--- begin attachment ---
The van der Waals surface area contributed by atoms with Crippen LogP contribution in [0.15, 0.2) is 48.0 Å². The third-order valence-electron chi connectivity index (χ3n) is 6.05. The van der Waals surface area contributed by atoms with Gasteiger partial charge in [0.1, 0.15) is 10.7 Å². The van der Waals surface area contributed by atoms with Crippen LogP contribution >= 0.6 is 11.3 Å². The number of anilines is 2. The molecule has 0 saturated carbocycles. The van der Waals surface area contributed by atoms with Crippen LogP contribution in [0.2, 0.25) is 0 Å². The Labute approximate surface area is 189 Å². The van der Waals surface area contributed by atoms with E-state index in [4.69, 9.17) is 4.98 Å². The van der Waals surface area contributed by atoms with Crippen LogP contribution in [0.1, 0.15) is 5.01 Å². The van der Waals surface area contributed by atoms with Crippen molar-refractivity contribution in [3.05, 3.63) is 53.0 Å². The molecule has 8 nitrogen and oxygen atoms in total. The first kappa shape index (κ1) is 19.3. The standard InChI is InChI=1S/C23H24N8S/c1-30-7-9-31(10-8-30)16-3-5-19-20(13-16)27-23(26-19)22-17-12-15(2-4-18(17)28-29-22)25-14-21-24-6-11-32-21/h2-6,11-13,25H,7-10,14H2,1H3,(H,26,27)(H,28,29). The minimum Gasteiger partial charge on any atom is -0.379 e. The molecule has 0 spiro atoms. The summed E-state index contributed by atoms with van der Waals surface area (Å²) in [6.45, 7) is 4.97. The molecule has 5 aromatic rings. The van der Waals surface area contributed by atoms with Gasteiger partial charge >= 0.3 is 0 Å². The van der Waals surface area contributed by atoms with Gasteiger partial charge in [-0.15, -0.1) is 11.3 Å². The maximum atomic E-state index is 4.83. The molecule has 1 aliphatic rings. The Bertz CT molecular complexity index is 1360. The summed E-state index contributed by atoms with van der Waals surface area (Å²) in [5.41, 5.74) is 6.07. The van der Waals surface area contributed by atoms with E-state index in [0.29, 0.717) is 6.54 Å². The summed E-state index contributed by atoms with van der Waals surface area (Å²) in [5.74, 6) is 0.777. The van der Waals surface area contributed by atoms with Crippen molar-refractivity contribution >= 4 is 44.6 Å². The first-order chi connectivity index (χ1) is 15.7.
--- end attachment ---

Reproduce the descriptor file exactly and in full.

The van der Waals surface area contributed by atoms with Crippen LogP contribution in [0.15, 0.2) is 48.0 Å². The third-order valence-electron chi connectivity index (χ3n) is 6.05. The van der Waals surface area contributed by atoms with Gasteiger partial charge in [0.1, 0.15) is 10.7 Å². The van der Waals surface area contributed by atoms with Crippen LogP contribution >= 0.6 is 11.3 Å². The number of anilines is 2. The molecule has 0 saturated carbocycles. The van der Waals surface area contributed by atoms with Crippen LogP contribution in [0.2, 0.25) is 0 Å². The Labute approximate surface area is 189 Å². The van der Waals surface area contributed by atoms with E-state index in [4.69, 9.17) is 4.98 Å². The van der Waals surface area contributed by atoms with Crippen LogP contribution in [0.1, 0.15) is 5.01 Å². The van der Waals surface area contributed by atoms with Crippen molar-refractivity contribution in [3.05, 3.63) is 53.0 Å². The molecule has 8 nitrogen and oxygen atoms in total. The first kappa shape index (κ1) is 19.3. The standard InChI is InChI=1S/C23H24N8S/c1-30-7-9-31(10-8-30)16-3-5-19-20(13-16)27-23(26-19)22-17-12-15(2-4-18(17)28-29-22)25-14-21-24-6-11-32-21/h2-6,11-13,25H,7-10,14H2,1H3,(H,26,27)(H,28,29). The minimum Gasteiger partial charge on any atom is -0.379 e. The molecule has 0 spiro atoms. The summed E-state index contributed by atoms with van der Waals surface area (Å²) in [6.45, 7) is 4.97. The molecule has 5 aromatic rings. The van der Waals surface area contributed by atoms with Gasteiger partial charge >= 0.3 is 0 Å². The van der Waals surface area contributed by atoms with Gasteiger partial charge in [-0.15, -0.1) is 11.3 Å². The maximum atomic E-state index is 4.83. The molecule has 1 aliphatic rings. The Bertz CT molecular complexity index is 1360. The summed E-state index contributed by atoms with van der Waals surface area (Å²) in [5.41, 5.74) is 6.07. The van der Waals surface area contributed by atoms with E-state index in [0.29, 0.717) is 6.54 Å². The summed E-state index contributed by atoms with van der Waals surface area (Å²) in [5.74, 6) is 0.777. The van der Waals surface area contributed by atoms with Crippen molar-refractivity contribution >= 4 is 44.6 Å². The first-order chi connectivity index (χ1) is 15.7.